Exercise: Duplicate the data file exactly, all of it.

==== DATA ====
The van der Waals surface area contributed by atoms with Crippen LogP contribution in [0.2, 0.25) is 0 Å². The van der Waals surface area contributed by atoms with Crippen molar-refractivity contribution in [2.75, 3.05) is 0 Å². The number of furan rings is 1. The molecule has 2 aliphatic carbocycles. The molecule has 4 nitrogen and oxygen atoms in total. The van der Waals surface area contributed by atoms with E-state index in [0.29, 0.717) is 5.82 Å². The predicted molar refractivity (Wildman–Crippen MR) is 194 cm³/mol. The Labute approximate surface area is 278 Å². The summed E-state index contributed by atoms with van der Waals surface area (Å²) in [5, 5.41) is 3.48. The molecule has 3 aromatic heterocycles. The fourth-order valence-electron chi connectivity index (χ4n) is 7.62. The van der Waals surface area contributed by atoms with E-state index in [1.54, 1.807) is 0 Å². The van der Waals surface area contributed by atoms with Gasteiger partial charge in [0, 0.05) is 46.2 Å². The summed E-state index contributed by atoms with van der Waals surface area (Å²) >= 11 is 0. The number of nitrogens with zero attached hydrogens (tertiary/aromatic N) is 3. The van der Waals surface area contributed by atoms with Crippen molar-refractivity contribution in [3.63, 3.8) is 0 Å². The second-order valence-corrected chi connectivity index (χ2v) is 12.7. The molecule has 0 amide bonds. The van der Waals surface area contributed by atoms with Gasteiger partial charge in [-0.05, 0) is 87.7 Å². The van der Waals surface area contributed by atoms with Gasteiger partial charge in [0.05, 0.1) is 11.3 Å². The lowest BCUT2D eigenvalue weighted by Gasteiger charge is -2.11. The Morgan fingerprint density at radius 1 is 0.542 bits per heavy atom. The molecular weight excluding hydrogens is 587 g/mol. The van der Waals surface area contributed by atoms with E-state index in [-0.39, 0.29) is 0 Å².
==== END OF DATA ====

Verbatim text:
The van der Waals surface area contributed by atoms with Crippen LogP contribution in [0.2, 0.25) is 0 Å². The van der Waals surface area contributed by atoms with Crippen molar-refractivity contribution in [2.75, 3.05) is 0 Å². The number of furan rings is 1. The molecule has 2 aliphatic carbocycles. The molecule has 4 nitrogen and oxygen atoms in total. The van der Waals surface area contributed by atoms with E-state index in [0.29, 0.717) is 5.82 Å². The predicted molar refractivity (Wildman–Crippen MR) is 194 cm³/mol. The Labute approximate surface area is 278 Å². The summed E-state index contributed by atoms with van der Waals surface area (Å²) in [5, 5.41) is 3.48. The molecule has 3 aromatic heterocycles. The fourth-order valence-electron chi connectivity index (χ4n) is 7.62. The van der Waals surface area contributed by atoms with E-state index in [1.54, 1.807) is 0 Å². The van der Waals surface area contributed by atoms with Gasteiger partial charge in [0, 0.05) is 46.2 Å². The summed E-state index contributed by atoms with van der Waals surface area (Å²) >= 11 is 0. The number of nitrogens with zero attached hydrogens (tertiary/aromatic N) is 3. The van der Waals surface area contributed by atoms with Crippen molar-refractivity contribution in [3.63, 3.8) is 0 Å². The second-order valence-corrected chi connectivity index (χ2v) is 12.7. The molecule has 0 amide bonds. The van der Waals surface area contributed by atoms with Gasteiger partial charge in [-0.05, 0) is 87.7 Å². The van der Waals surface area contributed by atoms with Gasteiger partial charge in [0.05, 0.1) is 11.3 Å². The lowest BCUT2D eigenvalue weighted by Gasteiger charge is -2.11. The Morgan fingerprint density at radius 1 is 0.542 bits per heavy atom. The molecular weight excluding hydrogens is 587 g/mol. The van der Waals surface area contributed by atoms with E-state index in [-0.39, 0.29) is 0 Å².